Monday, 23 September 2013

Taxon of the Day: Escherichia coli

E. coli magnified 10,000 times

Taxon of the Day ventures into the kingdom of bacteria with today's well-known subject. Escherichia coli is a bacteria that inhabits the gut of both animals and people and these days seems to be everywhere and in everything, from your handbag to your watercress. Although only one species, it includes hundreds of strains and serotypes - some good, some bad and some potentially life-threatening. E. coli found in human intestines are mostly harmless and help us to digest food, but others, like the strain officially known as VTEC O157 Phage type 2 VT2, is not so pleasant. VTEC is the abbreviation used for verocytotoxin, the cause of gastrointestinal disease producing  E. coli, of which O157 is the most common strain in the UK. Just recently a leading supermarket chain (in the UK) came to nationwide attention for recalling all of its own brand of watercress due to an outbreak thought to trace back to its produce. As of yet no proof of contamination has been found, but as a precautionary measure due to the many numbers of people who fell ill and were treated in hospital, it was felt necessary to act. It is reported that approximately 1000 cases of E. coli per year are treated in the UK. Transmission can occur in direct and indirect ways, most likely in the above case (if in fact true), it came through eating the watercress that had been contaminated by the faeces of infected animals through the soil.

The etymology of Escherichia coli, relates to the German physician Theodor Escherich (1857-1911) who discovered it in 1885. He did not originally name it after himself, which we all know is a no-no in taxonomy etiquette, but by a subsequent taxonomist who reclassified his original taxon.  coli is the Latin genitive of colon, referring to the intestine that this bacteria inhabits.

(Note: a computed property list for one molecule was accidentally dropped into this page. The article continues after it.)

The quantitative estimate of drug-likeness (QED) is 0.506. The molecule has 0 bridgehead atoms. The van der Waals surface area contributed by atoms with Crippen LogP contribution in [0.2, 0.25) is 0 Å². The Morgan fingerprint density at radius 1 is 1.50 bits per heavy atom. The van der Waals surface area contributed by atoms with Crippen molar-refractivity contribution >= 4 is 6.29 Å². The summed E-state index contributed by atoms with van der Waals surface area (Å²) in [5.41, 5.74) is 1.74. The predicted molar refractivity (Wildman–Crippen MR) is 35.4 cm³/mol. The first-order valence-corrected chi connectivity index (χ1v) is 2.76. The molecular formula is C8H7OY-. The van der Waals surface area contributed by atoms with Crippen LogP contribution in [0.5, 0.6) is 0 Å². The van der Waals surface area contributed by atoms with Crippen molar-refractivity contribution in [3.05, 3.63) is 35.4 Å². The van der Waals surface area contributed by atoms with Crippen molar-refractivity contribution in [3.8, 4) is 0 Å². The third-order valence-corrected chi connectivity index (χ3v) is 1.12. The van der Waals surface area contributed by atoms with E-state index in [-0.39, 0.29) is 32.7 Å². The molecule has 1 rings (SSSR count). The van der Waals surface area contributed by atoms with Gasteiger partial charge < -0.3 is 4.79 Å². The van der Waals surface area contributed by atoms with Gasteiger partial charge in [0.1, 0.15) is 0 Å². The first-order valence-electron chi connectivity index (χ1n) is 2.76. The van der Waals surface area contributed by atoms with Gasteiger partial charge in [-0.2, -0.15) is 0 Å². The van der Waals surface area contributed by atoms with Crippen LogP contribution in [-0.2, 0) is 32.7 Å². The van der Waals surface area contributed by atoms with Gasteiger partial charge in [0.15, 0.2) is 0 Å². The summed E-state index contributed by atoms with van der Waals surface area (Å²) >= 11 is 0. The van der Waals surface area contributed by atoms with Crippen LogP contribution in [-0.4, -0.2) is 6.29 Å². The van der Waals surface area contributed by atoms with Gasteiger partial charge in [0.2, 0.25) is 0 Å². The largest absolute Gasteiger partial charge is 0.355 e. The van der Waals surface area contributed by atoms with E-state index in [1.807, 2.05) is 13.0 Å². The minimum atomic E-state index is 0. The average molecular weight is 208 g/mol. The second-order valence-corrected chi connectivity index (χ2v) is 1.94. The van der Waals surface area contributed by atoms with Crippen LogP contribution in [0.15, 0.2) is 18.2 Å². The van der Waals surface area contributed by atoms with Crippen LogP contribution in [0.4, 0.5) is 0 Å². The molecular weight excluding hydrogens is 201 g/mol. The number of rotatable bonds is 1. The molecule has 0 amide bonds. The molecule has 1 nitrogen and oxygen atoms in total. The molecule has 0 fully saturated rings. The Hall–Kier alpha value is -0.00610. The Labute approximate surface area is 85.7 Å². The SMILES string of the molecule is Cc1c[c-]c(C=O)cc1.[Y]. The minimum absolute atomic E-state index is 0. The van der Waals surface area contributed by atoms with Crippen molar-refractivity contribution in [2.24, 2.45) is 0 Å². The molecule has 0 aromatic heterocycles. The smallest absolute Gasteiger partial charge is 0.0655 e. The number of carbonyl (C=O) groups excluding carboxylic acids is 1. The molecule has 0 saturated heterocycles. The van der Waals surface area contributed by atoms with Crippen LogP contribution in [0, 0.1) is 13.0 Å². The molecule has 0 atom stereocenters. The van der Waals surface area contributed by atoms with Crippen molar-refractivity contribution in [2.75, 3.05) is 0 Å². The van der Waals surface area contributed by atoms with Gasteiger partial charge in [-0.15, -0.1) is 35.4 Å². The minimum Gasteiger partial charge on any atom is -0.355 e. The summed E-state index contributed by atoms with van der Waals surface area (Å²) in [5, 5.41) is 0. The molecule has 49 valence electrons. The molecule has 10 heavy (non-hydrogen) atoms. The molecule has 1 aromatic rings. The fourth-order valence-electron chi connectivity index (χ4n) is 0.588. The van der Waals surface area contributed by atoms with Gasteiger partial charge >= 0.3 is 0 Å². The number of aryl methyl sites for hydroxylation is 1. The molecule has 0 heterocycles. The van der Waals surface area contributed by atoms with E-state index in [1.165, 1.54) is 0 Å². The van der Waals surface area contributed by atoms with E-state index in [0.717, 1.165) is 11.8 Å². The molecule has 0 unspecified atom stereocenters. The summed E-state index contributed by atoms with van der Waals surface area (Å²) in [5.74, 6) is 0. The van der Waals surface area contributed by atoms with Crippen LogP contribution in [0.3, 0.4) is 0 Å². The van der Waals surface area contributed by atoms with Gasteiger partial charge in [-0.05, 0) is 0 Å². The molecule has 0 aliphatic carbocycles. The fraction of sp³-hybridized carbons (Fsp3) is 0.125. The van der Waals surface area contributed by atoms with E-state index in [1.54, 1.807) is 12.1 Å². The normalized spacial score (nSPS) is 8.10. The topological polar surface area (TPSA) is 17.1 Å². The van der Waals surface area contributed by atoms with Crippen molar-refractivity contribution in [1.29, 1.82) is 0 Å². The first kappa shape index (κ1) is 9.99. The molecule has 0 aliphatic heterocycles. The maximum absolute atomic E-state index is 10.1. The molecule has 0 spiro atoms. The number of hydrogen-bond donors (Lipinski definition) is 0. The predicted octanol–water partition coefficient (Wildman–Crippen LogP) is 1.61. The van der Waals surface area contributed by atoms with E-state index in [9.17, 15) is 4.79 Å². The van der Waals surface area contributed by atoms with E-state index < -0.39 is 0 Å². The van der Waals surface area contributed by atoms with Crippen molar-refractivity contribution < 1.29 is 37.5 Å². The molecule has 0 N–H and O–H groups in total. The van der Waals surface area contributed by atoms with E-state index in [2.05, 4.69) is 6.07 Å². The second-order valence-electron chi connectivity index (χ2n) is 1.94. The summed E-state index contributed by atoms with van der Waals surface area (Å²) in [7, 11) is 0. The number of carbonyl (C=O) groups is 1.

While E. coli may be considered the bane of consumers, supermarkets and health workers alike, it is frequently a friend to researchers because of its genetic simplicity and/or fast growth rates. It has been used as an aid in completing the Human Genome Project and as a potential new biofuel among many other positive uses.  It has also been the inspiration, along with other pathogens, for artist Luke Jerram to produce some dramatic art, proving that the agents of our pain can have the most striking and beautiful form when blown in glass!


CoL Annual Checklist: Escherichia coli
CoL contributor: Bacteriology Insight Orienting System
Image copyright: Public Domain


Friday, 20 September 2013

i4Life Part 3: The Catalogue of Life

Catalogue of Life in i4Life data flow

Previous posts in this series:
Part 1: Improving the world's taxonomic data indexing
Part 2: Global Species Databases

The Catalogue of Life provides a unified taxonomic index of living species on Earth. The first Annual Checklist was produced in 2001 on CD and had 204, 216 species. Today it is on DVD and also online and contains over 1.4 million species from over 135 contributing taxonomic databases. The Annual Checklist, as the name suggests, is a once per year fixed edition and so is a referenceable version of the entire Catalogue. Additionally, the Catalogue of Life today produces a second edition - the now monthly updated Dynamic Checklist, this differs in not being a fixed edition, but reflects updates to the supplier databases or inclusion of new databases as and when the Catalogue of Life receive them. Accessing the Catalogue of Life is easy, you can do it through the easy to use browse and search interface online (shown by the 'End User' in the diagram above) or for larger data consumers who want all or part of the Catalogue, it can be done programmatically. Which ever way you choose to do it, the Catalogue of Life tries to make data sharing as easy as possible while ensuring that our contributors are fully credited for their work.